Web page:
Upon the crown of Túna the city of the Elves was built, the white walls and terraces of Tirion; and the highest of the towers of that city was the Tower of Ingwë, Mindon Eldaliéva, whose silver lamp shone far out into the mists of the sea. Few are the ships of mortal Men that have seen its slender beam. In Tirion upon Túna the Vanyar and the Noldor dwelt long in fellowship. And since of all things in Valinor they loved most the White Tree, Yavanna made for them a tree like to a lesser image of Telperion, save that it did not give light of its own being; Galathilion it was named in the Sindarin tongue. This tree was planted in the courts beneath the Mindon and there flourished, and its seedlings were many in Eldamar. Of these one was afterwards planted in Tol Eressëa, and it prospered there, and was named Celeborn; thence came in me fullness of time as is elsewhere told, Nimloth, the White Tree of Númenor.

of eldamar and the princes of the eldalie

Manwë and Varda loved most the Vanyar, the Fair Elves; but the Noldor were beloved of Aulë, and he and his people came often among them. Great became their knowledge and their skill; yet even greater was their thirst for more knowledge, and in many things they soon surpassed their teachers. They were changeful in speech, for they had great love of words, and sought ever to find names more fit for all things that they knew or imagined. And it came to pass that the masons of the house of Finwë, quarrying in the hills after stone (for they delighted in the building of high towers), first discovered the earth-gems, and brought them forth in countless myriads; and they devised tools for the cutting and shaping of gems, and carved them in many forms. They hoarded them not, but gave them freely, and by their labour enriched all Valinor.

The Noldor afterwards came back to Middle-earth, and this tale tells mostly of their deeds; therefore the names and kinship of their princes may here be told, in that form which these names later bore in the tongue of the Elves of Beleriand.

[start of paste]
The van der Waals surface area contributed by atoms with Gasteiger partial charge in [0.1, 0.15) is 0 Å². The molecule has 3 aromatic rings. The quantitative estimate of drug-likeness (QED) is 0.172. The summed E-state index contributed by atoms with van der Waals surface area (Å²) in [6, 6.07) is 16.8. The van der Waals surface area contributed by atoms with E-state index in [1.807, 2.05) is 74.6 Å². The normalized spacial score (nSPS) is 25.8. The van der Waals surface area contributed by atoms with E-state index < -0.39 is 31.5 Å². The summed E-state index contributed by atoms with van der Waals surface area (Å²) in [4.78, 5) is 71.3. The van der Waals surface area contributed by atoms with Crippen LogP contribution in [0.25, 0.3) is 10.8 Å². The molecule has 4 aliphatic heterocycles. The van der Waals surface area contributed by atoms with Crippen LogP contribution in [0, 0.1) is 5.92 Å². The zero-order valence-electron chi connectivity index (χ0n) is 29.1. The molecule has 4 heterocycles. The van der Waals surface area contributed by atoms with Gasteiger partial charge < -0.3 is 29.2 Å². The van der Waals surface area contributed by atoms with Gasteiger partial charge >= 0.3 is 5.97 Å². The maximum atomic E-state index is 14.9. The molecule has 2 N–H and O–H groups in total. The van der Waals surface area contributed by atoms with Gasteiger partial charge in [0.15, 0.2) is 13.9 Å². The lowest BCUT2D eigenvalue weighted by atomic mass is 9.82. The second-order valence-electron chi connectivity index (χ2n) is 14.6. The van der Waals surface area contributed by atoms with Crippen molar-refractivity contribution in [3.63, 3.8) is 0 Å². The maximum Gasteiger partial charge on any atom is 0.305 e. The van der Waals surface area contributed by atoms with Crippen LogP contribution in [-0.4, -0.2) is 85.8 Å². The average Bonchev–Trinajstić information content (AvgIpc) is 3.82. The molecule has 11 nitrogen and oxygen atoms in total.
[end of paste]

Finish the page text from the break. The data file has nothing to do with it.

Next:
Finwë was King of the Noldor. The sons of Finwë were Fëanor, and Fingolfin, and Finarfin; but the mother of Fëanor was Míriel Serindë, whereas the mother of Fingolfin and Finarfin was Indis of the Vanyar. Fëanor was the mightiest in skill of word and of hand, more learned than his brothers; his spirit burned as a flame. Fingolfin was the strongest, the most steadfast, and the most valiant. Finarfin was the fairest, and the most wise of heart; and afterwards he was a friend of the sons of Olwë, lord of the Teleri, and had to wife Eärwen, the swan-maiden of Alqualondë, Olwë’s daughter.

The seven sons of Fëanor were Maedhros the tall; Maglor the mighty singer, whose voice was heard far over land and sea; Celegorm the fair, and Caranthir the dark; Curufin the crafty, who inherited most his father’s skill of hand; and the youngest Amrod and Amras, who were twin brothers, alike in mood and face. In later days they were great hunters in the woods of Middle-earth; and a hunter also was Celegorm, who in Valinor was a friend of Oromë, and often followed the Vala’s horn.

The sons of Fingolfin were Fingon, who was afterwards King of the Noldor in the north of the world, and Turgon, lord of Gondolin; their sister was Aredhel the White. She was younger in the years of the Eldar than her brothers; and when she was grown to full stature and beauty she was tall and strong, and loved much to ride and hunt in the forests. There she was often in the company of the sons of Fëanor, her kin; but to none was her heart’s love given. Ar-Feiniel she was called, the White Lady of the Noldor, for she was pale though her hair was dark, and she was never arrayed but in silver and white.